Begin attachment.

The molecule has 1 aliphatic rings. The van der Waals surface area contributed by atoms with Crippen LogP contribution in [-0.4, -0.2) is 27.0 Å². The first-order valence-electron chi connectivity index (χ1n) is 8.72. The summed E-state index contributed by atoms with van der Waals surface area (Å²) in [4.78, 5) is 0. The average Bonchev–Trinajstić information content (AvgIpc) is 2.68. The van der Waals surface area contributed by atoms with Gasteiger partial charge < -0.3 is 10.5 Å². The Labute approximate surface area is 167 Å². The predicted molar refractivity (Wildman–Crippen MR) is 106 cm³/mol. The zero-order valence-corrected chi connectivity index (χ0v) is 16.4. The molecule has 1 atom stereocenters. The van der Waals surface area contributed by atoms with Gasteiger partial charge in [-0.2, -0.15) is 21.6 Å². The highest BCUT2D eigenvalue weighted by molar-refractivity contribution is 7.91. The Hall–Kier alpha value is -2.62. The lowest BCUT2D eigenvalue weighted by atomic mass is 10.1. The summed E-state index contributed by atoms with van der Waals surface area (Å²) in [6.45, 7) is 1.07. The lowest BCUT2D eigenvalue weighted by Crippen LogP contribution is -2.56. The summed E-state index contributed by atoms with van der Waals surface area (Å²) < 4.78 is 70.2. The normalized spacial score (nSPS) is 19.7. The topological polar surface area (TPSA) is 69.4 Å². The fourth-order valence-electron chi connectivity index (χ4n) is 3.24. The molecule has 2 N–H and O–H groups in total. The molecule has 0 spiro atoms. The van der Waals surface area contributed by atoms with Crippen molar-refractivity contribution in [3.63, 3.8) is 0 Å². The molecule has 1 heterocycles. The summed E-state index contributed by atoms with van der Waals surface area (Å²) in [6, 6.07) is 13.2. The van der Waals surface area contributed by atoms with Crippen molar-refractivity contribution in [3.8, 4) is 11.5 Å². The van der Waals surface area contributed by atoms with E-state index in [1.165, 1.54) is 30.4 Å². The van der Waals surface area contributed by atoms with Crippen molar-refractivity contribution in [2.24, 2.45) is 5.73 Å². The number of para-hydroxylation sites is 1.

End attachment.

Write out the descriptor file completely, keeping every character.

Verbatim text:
The molecule has 1 aliphatic rings. The van der Waals surface area contributed by atoms with Crippen LogP contribution in [-0.4, -0.2) is 27.0 Å². The first-order valence-electron chi connectivity index (χ1n) is 8.72. The summed E-state index contributed by atoms with van der Waals surface area (Å²) in [4.78, 5) is 0. The average Bonchev–Trinajstić information content (AvgIpc) is 2.68. The van der Waals surface area contributed by atoms with Gasteiger partial charge < -0.3 is 10.5 Å². The Labute approximate surface area is 167 Å². The predicted molar refractivity (Wildman–Crippen MR) is 106 cm³/mol. The zero-order valence-corrected chi connectivity index (χ0v) is 16.4. The molecule has 1 atom stereocenters. The van der Waals surface area contributed by atoms with Gasteiger partial charge in [-0.2, -0.15) is 21.6 Å². The highest BCUT2D eigenvalue weighted by molar-refractivity contribution is 7.91. The Hall–Kier alpha value is -2.62. The lowest BCUT2D eigenvalue weighted by atomic mass is 10.1. The summed E-state index contributed by atoms with van der Waals surface area (Å²) in [6.45, 7) is 1.07. The lowest BCUT2D eigenvalue weighted by Crippen LogP contribution is -2.56. The summed E-state index contributed by atoms with van der Waals surface area (Å²) < 4.78 is 70.2. The normalized spacial score (nSPS) is 19.7. The topological polar surface area (TPSA) is 69.4 Å². The fourth-order valence-electron chi connectivity index (χ4n) is 3.24. The molecule has 2 N–H and O–H groups in total. The molecule has 0 spiro atoms. The van der Waals surface area contributed by atoms with Crippen molar-refractivity contribution in [3.63, 3.8) is 0 Å². The molecule has 1 heterocycles. The summed E-state index contributed by atoms with van der Waals surface area (Å²) in [6, 6.07) is 13.2. The van der Waals surface area contributed by atoms with Crippen molar-refractivity contribution in [3.8, 4) is 11.5 Å². The van der Waals surface area contributed by atoms with E-state index in [1.165, 1.54) is 30.4 Å². The van der Waals surface area contributed by atoms with Crippen molar-refractivity contribution in [2.24, 2.45) is 5.73 Å². The number of para-hydroxylation sites is 1.